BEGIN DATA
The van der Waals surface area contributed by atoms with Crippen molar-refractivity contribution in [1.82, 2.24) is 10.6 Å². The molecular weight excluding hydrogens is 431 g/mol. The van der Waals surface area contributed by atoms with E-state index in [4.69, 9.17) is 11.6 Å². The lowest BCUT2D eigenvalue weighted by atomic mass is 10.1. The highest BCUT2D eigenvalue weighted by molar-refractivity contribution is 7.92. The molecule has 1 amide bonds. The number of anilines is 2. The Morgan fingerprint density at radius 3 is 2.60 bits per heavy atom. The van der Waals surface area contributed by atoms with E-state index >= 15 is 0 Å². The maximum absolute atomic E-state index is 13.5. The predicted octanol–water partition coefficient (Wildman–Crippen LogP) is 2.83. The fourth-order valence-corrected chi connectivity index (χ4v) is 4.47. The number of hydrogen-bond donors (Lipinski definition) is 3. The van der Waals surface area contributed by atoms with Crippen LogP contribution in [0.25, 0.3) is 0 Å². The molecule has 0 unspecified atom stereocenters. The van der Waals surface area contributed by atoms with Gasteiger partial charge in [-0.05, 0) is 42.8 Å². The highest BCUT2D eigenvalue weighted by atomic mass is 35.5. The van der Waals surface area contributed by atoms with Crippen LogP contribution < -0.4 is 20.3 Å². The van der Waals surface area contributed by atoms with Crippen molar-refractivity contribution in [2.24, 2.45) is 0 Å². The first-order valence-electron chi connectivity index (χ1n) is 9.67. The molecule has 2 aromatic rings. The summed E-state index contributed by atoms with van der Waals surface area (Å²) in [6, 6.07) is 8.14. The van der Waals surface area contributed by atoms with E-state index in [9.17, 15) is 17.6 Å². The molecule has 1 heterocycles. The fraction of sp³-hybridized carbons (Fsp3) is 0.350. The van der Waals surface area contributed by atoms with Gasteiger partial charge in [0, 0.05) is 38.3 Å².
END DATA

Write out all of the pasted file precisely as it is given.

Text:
The van der Waals surface area contributed by atoms with Crippen molar-refractivity contribution in [1.82, 2.24) is 10.6 Å². The molecular weight excluding hydrogens is 431 g/mol. The van der Waals surface area contributed by atoms with E-state index in [4.69, 9.17) is 11.6 Å². The lowest BCUT2D eigenvalue weighted by atomic mass is 10.1. The highest BCUT2D eigenvalue weighted by molar-refractivity contribution is 7.92. The molecule has 1 amide bonds. The number of anilines is 2. The Morgan fingerprint density at radius 3 is 2.60 bits per heavy atom. The van der Waals surface area contributed by atoms with E-state index >= 15 is 0 Å². The maximum absolute atomic E-state index is 13.5. The predicted octanol–water partition coefficient (Wildman–Crippen LogP) is 2.83. The fourth-order valence-corrected chi connectivity index (χ4v) is 4.47. The number of hydrogen-bond donors (Lipinski definition) is 3. The van der Waals surface area contributed by atoms with Crippen LogP contribution in [0.25, 0.3) is 0 Å². The molecule has 0 unspecified atom stereocenters. The van der Waals surface area contributed by atoms with Gasteiger partial charge in [-0.05, 0) is 42.8 Å². The highest BCUT2D eigenvalue weighted by atomic mass is 35.5. The van der Waals surface area contributed by atoms with Crippen LogP contribution < -0.4 is 20.3 Å². The van der Waals surface area contributed by atoms with Crippen molar-refractivity contribution in [2.24, 2.45) is 0 Å². The first-order valence-electron chi connectivity index (χ1n) is 9.67. The molecule has 2 aromatic rings. The summed E-state index contributed by atoms with van der Waals surface area (Å²) in [6, 6.07) is 8.14. The van der Waals surface area contributed by atoms with E-state index in [9.17, 15) is 17.6 Å². The molecule has 1 heterocycles. The fraction of sp³-hybridized carbons (Fsp3) is 0.350. The van der Waals surface area contributed by atoms with Gasteiger partial charge in [0, 0.05) is 38.3 Å².